Liquor revenue: Short-term gain, long-term drain
Funding freebies and welfare schemes from liquor tax revenues are like robbing the family head and giving it to his family members
Freebies and welfare schemes of state governments funded mainly from liquor tax revenues are like robbing the family head and giving it to his family members, say experts.
However, they also agree that tax revenue from liquor is a major source of revenue for many states in the country like Uttar Pradesh, Maharashtra, Tamil Nadu, Karnataka, Andhra Pradesh and others and it is not easy to cultivate alternate revenue sources.
"Over Rs 2.70 lakh crore is earned by the Indian states from liquor sales. It is a major source and a quick alternative source cannot be found," Dr. K.R. Shanmugam, Director, Madras School of Economics said.
According to him, states charge excise, VAT and other taxes on liquor. Tamil Nadu is known for freebies and the government also retails liquor. The state has recently revised upwards the liquor prices. It earns about Rs 37,000 crore as revenue which is about 21 per cent of its total revenue, said Shanmugam.
Further the state's debt: state gross domestic product (SGDP) at the end of FY23 is estimated to be over 26 per cent, Shanmugam said. According to him, a sustainable debt: SGDP ratio will be 20 per cent.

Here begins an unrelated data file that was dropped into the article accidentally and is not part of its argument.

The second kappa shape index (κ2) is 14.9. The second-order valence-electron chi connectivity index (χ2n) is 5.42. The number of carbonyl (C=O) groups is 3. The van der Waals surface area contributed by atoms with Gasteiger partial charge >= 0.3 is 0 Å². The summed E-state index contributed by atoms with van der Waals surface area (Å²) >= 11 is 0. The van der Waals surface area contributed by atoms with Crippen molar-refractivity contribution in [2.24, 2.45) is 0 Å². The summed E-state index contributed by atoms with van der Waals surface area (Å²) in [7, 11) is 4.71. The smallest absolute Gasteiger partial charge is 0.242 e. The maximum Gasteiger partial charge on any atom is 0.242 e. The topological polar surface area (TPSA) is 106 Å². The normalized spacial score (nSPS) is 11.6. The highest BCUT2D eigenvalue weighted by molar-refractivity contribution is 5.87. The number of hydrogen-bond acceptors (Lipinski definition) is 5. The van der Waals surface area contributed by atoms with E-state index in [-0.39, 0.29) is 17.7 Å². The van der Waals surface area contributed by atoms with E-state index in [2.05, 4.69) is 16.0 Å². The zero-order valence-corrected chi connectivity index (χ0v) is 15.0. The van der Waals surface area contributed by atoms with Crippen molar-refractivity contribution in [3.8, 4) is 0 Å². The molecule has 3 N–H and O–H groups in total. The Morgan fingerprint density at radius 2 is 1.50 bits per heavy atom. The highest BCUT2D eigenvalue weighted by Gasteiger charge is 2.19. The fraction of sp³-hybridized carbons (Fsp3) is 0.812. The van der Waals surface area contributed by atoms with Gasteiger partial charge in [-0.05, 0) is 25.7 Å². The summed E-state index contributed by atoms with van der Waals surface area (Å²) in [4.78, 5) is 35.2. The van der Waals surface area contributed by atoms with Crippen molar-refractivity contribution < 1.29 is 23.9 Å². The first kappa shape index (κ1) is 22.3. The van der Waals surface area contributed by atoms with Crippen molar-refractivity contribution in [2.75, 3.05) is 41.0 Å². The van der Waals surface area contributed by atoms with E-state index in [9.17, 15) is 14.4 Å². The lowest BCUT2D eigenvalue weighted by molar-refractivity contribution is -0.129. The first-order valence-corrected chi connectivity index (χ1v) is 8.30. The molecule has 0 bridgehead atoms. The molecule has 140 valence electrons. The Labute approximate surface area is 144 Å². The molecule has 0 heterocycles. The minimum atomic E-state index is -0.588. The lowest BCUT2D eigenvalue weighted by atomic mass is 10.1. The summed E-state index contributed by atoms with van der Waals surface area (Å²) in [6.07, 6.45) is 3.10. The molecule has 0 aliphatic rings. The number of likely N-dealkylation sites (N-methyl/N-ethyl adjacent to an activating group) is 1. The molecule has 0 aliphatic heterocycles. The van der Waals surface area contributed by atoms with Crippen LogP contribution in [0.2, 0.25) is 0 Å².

Indian states should curtail their wasteful expenditure to control their debt and improve their fiscal position. Shanmugam said alcohol is bad for health and while it may get revenue from the government in the short run, in the long run, the outgo for the state will be high in the form of healthcare.
Further the economic cost of a person consuming liquor should also be taken into account. "Nowadays even school goers have taken to drinking, which is not a healthy sign for the state and the country," he said. Queried about alternate revenue sources for the states he said it is very limited.
The excise duty on alcohol accounts for a major share of the state's own tax revenue. Hence the states do not want it under the Goods and Services Tax (GST) regime.
"Perhaps the Central government can allow the states to levy Income Tax on their citizens. There are states who are complaining that their citizens contribute a huge amount of taxes to the Central government but get only a small share from the Centre," Shanmugam said.
Introduction of prohibition by individual states will not work as drinkers can procure the bottles from the neighbouring states. "There should be an all India policy by the Central government and implemented by the states for restricting the availability of the liquor - fixing monthly quota, linking aadhaar card with the liquor sales and other ways," Shanmugam said.
In Tamil Nadu, the two major parties - AIADMK and DMK - do not want to implement prohibition as alcohol is a major revenue source. The DMK, which demanded prohibition in Tamil Nadu while out of power, is now silent on the issue.
It is only the PMK party that is steadfast in its demand for banning liquor. According to PMK, nearly 30 per cent of people who come to the government hospitals have health issues connected with liquor. A reduction in this spend will increase the amount available with the government, the party has said. However, political parties have a short term goal of capturing/retaining power and freebies have become a tool. While the Supreme Court is hearing a case against the freebies, state governments want to boost their revenue to announce populist measures.